Mayor Jerry Treñas of the central Philippine city Iloilo appealed last week to business establishments, transport operators, and owners of lodging homes to stop discriminating against hospital staff.
In Metro Manila, a senior officer of St. Luke’s Hospital, which has two branches with dozens of COVID-19 patients, appealed directly to church authorities to open facilities shuttered by the lockdown to health workers needing shelter.
Overnight, heroes hailed on social media found themselves pariahs on the ground.
Ria feels bad but understands how much of the insecurity stems from people’s fear that they would get little government help once infected.
“It’s the lack of testing that bothers everyone and makes us all look at neighbors with suspicion,” she said.
Many persons with mild symptoms of COVID-19 have been sent home, some to shanties in congested communities.
Limelight-hungry mayors with police escorts swoop down to check on them, place cordons or station guards around their home. They have also barred exit and entry to communities with two or more cases; one is enough in an urban poor village.
Yet there are no tests for neighbors with direct contact to “patients under investigation.” The government says it will only test people with serious symptoms.
On March 26, Health Secretary Duque told everyone to consider themselves “people under monitoring” and start home treatment for the first symptoms of the disease.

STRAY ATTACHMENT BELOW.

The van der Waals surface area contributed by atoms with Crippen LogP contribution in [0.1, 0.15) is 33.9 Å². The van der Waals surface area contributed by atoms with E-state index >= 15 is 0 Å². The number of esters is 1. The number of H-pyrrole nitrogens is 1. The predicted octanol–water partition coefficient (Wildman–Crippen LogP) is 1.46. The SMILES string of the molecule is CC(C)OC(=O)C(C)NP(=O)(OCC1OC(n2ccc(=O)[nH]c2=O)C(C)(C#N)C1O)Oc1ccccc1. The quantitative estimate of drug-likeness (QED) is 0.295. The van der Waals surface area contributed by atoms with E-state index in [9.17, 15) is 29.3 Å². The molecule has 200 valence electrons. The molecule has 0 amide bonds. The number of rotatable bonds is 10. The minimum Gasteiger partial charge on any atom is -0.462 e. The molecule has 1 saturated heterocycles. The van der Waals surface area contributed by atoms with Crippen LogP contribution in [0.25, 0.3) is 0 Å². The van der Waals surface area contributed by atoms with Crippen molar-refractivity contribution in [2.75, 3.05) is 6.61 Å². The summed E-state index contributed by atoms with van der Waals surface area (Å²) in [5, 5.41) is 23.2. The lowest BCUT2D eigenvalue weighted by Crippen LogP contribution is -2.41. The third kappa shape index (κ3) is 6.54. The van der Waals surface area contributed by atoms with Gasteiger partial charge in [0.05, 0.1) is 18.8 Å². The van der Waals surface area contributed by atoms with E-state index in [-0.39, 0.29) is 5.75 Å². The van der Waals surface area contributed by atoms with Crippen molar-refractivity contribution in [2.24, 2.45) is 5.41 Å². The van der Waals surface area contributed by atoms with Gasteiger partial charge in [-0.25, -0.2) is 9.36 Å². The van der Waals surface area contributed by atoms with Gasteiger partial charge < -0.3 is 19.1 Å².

A senior health department consultant even called the WHO’s urgent advice to “test, test and test” as “criminal,” saying it was raising the public’s expectations.
Most citizens of a country where half of health costs come out of their pockets cannot afford to fall sick. Draconian lockdown measures have already eaten up their livelihood incomes. Hospitals are running out of beds. And so, people put up physical and emotional barricades.
Appeals are not going to help. Kindness and compassion can only go so far. Local governments need to ensure safe spaces for health workers while waiting for Duterte’s dysfunctional national administration to clean up its act.
By March 27, the military chief of staff, three senators, several legislators, and senior line agency officials had been announced as carriers or awaiting their test results.
That can only add to public demoralization over two legislators’ skirting quarantine, which has led to a total lockdown of the presidential complex.
State officials must step up and swiftly install the needed containment mechanisms for the general population. Duterte demanded and has received the green light to tap into the national budget. There are no excuses now.
The government should strictly enforce uniform quarantine rules and provide for the living needs of the poor and vulnerable.
It must step up the identification of potentially infectious persons by expanding access to tests. It must set up free, comfortable isolation facilities for suspected cases. And It must fund the hiring of additional health workers instead of relying simply on patriotic fervor.
Until then, a people unmoored will turn on each other.
Inday Espina-Varona is an award-winning journalist in the Philippines. She is a recipient of the “Prize for Independence” of the Reporters Without Borders in 2018. The views expressed in this article are the opinions of the author and do not necessarily reflect the editorial stance of LiCAS.news.